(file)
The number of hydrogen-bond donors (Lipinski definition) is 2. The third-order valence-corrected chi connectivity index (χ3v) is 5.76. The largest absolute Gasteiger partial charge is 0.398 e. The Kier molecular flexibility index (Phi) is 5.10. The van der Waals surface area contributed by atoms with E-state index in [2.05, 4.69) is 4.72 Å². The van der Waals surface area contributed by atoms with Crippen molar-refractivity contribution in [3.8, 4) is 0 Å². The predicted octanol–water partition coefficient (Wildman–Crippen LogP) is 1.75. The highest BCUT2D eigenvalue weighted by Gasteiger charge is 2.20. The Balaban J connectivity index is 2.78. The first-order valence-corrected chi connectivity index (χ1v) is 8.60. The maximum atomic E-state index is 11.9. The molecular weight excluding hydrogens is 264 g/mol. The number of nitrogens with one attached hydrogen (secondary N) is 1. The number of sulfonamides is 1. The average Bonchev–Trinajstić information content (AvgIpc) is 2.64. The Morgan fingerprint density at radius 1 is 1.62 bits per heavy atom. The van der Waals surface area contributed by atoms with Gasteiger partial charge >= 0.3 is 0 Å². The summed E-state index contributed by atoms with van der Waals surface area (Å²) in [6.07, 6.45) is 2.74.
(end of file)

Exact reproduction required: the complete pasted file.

The number of hydrogen-bond donors (Lipinski definition) is 2. The third-order valence-corrected chi connectivity index (χ3v) is 5.76. The largest absolute Gasteiger partial charge is 0.398 e. The Kier molecular flexibility index (Phi) is 5.10. The van der Waals surface area contributed by atoms with E-state index in [2.05, 4.69) is 4.72 Å². The van der Waals surface area contributed by atoms with Crippen molar-refractivity contribution in [3.8, 4) is 0 Å². The predicted octanol–water partition coefficient (Wildman–Crippen LogP) is 1.75. The highest BCUT2D eigenvalue weighted by Gasteiger charge is 2.20. The Balaban J connectivity index is 2.78. The first-order valence-corrected chi connectivity index (χ1v) is 8.60. The maximum atomic E-state index is 11.9. The molecular weight excluding hydrogens is 264 g/mol. The number of nitrogens with one attached hydrogen (secondary N) is 1. The number of sulfonamides is 1. The average Bonchev–Trinajstić information content (AvgIpc) is 2.64. The Morgan fingerprint density at radius 1 is 1.62 bits per heavy atom. The van der Waals surface area contributed by atoms with Gasteiger partial charge >= 0.3 is 0 Å². The summed E-state index contributed by atoms with van der Waals surface area (Å²) in [6.07, 6.45) is 2.74.